Pacific Island countries will be equipped to more effectively detect and prevent the spread of COVID-19, with the arrival of new rapid diagnostic tests that build on Australia’s partnership with our region to protect against the pandemic.
Australia has been standing with the region during this challenging time, working in partnership with Pacific Island countries and Timor-Leste to protect their communities from COVID-19. Support has included PPE, medical and hygiene supplies, and assistance with quarantine management, laboratories, pandemic communication, isolation facilities, and emergency response services.
Beyond immediate health security and safety concerns, our partnerships extend to working with Pacific Island countries and Timor-Leste to plan for the economic recovery. Confidence in testing systems and community health is essential to this.
The COVID-19 testing equipment, procured and delivered with support from Australia, provides reliable results in less than an hour.
The first deliveries arrived in Fiji, Kiribati, Papua New Guinea and Nauru in recent days. Initial supplies will reach a further nine Pacific Island countries in the coming fortnight. Many Pacific Island countries have not had in-country capacity to test for COVID-19, and have had to send specimens overseas, including to Australia, for results.
These will be followed by further deliveries. Their arrival will allow the Pacific Community (SPC) and the World Health Organisation (WHO) to work with Pacific health departments to achieve faster and more effective testing for COVID-19.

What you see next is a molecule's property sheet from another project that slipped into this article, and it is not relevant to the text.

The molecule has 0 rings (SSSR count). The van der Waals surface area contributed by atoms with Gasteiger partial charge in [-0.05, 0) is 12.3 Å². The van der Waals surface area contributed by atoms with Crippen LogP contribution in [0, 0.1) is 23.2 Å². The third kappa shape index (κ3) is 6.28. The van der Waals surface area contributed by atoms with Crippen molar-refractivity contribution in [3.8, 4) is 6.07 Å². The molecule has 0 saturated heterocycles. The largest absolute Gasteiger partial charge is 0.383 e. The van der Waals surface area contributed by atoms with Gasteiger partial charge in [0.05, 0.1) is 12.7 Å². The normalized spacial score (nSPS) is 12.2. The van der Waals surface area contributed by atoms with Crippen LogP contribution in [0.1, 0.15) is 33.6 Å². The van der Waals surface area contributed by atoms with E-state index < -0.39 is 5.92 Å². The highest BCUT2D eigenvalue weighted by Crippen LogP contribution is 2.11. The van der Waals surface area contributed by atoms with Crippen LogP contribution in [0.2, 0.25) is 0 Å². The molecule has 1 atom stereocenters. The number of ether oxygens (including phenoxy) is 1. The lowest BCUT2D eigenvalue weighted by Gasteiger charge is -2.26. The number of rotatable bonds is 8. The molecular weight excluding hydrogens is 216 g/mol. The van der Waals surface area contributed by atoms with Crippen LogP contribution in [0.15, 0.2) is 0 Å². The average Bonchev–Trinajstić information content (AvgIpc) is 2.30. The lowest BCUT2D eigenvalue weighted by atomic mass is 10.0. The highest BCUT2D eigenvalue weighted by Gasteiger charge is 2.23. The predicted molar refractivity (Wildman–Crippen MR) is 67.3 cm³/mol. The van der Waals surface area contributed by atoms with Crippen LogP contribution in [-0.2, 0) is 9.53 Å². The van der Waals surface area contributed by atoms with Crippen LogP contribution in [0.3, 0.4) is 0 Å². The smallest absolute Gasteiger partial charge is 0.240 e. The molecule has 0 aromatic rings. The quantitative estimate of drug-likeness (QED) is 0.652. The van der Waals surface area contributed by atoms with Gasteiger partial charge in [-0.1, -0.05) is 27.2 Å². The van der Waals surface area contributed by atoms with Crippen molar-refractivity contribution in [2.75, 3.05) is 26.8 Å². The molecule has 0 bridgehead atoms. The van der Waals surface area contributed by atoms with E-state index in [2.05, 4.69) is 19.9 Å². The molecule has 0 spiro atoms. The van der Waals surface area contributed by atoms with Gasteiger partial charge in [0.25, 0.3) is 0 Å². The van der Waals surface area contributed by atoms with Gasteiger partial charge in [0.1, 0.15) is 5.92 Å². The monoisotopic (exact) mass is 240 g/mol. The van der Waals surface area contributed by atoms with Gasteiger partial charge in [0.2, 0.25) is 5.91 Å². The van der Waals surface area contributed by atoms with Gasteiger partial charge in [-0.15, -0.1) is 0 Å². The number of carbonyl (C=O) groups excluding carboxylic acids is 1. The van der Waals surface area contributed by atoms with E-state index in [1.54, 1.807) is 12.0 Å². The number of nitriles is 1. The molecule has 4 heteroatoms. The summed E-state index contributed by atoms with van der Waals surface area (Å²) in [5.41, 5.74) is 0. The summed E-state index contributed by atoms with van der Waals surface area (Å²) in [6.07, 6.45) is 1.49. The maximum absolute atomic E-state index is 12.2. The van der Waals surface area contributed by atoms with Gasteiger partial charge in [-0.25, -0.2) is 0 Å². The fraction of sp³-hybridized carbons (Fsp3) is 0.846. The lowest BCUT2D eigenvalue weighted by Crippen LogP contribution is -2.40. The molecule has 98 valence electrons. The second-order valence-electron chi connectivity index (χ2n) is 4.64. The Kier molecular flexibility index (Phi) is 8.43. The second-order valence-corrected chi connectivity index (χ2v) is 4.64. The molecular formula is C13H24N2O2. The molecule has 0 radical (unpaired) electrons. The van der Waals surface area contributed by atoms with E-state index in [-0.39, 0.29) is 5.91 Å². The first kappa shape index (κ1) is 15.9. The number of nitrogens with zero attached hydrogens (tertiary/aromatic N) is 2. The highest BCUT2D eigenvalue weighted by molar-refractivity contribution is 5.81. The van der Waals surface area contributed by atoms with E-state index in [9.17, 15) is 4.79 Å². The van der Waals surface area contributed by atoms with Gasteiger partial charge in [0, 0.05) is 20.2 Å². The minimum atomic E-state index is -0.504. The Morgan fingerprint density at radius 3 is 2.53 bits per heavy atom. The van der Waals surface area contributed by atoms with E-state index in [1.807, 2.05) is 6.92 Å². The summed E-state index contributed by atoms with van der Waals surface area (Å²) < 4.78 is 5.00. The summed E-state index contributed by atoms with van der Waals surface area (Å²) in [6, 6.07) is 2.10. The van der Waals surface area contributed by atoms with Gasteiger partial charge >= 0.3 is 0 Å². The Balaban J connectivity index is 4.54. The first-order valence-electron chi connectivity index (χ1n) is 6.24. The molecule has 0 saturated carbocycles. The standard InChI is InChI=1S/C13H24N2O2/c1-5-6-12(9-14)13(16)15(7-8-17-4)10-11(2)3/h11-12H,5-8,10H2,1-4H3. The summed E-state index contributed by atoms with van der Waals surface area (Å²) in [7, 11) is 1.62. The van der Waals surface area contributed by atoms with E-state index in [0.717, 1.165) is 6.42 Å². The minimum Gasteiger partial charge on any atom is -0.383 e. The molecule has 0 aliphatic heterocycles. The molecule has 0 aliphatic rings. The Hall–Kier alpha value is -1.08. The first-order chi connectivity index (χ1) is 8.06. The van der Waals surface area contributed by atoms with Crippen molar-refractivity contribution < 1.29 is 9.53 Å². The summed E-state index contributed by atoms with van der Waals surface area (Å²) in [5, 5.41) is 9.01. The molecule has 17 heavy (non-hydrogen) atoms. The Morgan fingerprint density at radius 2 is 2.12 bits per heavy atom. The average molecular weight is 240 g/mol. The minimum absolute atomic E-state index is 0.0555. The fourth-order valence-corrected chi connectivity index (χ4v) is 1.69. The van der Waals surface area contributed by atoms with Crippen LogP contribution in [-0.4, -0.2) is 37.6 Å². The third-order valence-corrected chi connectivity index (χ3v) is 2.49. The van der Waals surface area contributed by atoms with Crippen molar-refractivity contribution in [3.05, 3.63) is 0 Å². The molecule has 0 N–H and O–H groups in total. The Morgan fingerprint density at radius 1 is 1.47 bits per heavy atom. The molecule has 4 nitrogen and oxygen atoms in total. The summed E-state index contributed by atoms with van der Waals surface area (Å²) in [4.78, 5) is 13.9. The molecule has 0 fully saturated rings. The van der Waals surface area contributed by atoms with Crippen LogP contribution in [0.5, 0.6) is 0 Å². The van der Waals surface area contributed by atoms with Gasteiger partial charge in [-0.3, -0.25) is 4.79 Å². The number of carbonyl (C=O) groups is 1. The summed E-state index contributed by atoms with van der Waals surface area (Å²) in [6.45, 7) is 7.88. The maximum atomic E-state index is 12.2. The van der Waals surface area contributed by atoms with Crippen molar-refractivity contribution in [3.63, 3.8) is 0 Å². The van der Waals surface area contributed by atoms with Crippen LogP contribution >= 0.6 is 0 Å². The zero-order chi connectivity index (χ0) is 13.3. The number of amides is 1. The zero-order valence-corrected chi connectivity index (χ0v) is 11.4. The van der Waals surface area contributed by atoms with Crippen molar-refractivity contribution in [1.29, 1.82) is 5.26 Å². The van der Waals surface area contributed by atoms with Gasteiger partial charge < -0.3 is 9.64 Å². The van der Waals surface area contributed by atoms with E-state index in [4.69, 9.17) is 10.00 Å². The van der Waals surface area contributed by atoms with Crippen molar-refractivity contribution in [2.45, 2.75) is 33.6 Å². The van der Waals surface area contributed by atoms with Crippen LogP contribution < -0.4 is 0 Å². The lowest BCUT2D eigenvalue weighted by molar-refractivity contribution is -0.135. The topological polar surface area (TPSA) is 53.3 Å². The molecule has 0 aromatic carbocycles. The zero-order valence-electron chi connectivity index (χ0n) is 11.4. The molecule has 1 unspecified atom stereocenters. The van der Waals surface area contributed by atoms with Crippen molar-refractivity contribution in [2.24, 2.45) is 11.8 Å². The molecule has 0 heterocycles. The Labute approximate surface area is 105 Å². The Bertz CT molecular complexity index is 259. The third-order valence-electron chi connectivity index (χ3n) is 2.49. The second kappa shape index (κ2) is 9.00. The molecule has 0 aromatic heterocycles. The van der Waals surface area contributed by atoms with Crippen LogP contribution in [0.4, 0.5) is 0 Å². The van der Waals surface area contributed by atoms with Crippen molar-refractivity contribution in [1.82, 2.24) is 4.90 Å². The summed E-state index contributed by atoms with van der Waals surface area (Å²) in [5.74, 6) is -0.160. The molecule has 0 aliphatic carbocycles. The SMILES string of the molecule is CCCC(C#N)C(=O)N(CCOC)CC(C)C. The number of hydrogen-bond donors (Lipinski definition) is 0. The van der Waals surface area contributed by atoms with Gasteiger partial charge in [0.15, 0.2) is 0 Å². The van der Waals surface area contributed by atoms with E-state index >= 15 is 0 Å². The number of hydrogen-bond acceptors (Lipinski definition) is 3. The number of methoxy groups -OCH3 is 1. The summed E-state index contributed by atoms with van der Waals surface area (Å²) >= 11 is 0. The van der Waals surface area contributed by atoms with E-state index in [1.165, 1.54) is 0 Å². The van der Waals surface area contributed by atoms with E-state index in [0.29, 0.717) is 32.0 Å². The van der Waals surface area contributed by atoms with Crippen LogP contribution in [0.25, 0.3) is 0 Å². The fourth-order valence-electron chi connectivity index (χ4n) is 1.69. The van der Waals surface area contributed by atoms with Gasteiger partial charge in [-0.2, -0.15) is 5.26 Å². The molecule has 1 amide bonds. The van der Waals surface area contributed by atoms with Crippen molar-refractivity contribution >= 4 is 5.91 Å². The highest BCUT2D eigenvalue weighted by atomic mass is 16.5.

The equipment includes testing machines and cartridges for individual tests. These produce rapid results from a basic nasal swab. Rapid detection is a key part of the region’s pandemic response.
The procurement and delivery of the testing equipment is a collaborative effort between Australia, New Zealand, the United States, the Pacific Community and the WHO.
The equipment is being delivered on flights to the Pacific, through Australia’s Pacific Corridor, in support of the Pacific Islands Forum’s Pacific Humanitarian Pathway.
The corridor is enabling essential services and humanitarian assistance to reach the Pacific, through Australia, amid global transport and border restrictions due to the pandemic. Australia is working with Pacific partners, Timor-Leste, New Zealand and regional organisations on this initiative.
In doing this, we are working with Pacific governments to make sure we meet their quarantine requirements, including for 14-days’ quarantine of their nationals in Australia before they return to their countries.
Australia has strict protocols to mitigate the risk of spreading COVID-19 in the region, which apply to handling freight and supplies. Passengers and crew are subject to health checks before departure, and surfaces and equipment are disinfected regularly.